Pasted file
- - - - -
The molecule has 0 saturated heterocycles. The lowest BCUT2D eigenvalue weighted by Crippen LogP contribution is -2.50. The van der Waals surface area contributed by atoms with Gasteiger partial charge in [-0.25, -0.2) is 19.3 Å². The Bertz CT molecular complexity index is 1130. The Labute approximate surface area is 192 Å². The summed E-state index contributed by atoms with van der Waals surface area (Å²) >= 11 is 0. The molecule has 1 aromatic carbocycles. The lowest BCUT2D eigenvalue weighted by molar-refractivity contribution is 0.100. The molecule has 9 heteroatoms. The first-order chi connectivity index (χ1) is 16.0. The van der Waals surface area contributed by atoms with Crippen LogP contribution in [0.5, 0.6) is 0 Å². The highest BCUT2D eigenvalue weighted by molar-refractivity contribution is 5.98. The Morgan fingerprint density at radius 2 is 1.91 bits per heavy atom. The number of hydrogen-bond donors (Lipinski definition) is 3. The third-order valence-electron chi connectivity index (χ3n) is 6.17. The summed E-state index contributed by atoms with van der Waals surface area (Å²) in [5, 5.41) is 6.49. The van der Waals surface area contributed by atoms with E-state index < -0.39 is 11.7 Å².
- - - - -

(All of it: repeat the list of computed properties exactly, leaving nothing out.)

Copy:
The molecule has 0 saturated heterocycles. The lowest BCUT2D eigenvalue weighted by Crippen LogP contribution is -2.50. The van der Waals surface area contributed by atoms with Gasteiger partial charge in [-0.25, -0.2) is 19.3 Å². The Bertz CT molecular complexity index is 1130. The Labute approximate surface area is 192 Å². The summed E-state index contributed by atoms with van der Waals surface area (Å²) >= 11 is 0. The molecule has 1 aromatic carbocycles. The lowest BCUT2D eigenvalue weighted by molar-refractivity contribution is 0.100. The molecule has 9 heteroatoms. The first-order chi connectivity index (χ1) is 16.0. The van der Waals surface area contributed by atoms with Crippen LogP contribution in [0.5, 0.6) is 0 Å². The highest BCUT2D eigenvalue weighted by molar-refractivity contribution is 5.98. The Morgan fingerprint density at radius 2 is 1.91 bits per heavy atom. The number of hydrogen-bond donors (Lipinski definition) is 3. The third-order valence-electron chi connectivity index (χ3n) is 6.17. The summed E-state index contributed by atoms with van der Waals surface area (Å²) in [5, 5.41) is 6.49. The van der Waals surface area contributed by atoms with E-state index < -0.39 is 11.7 Å².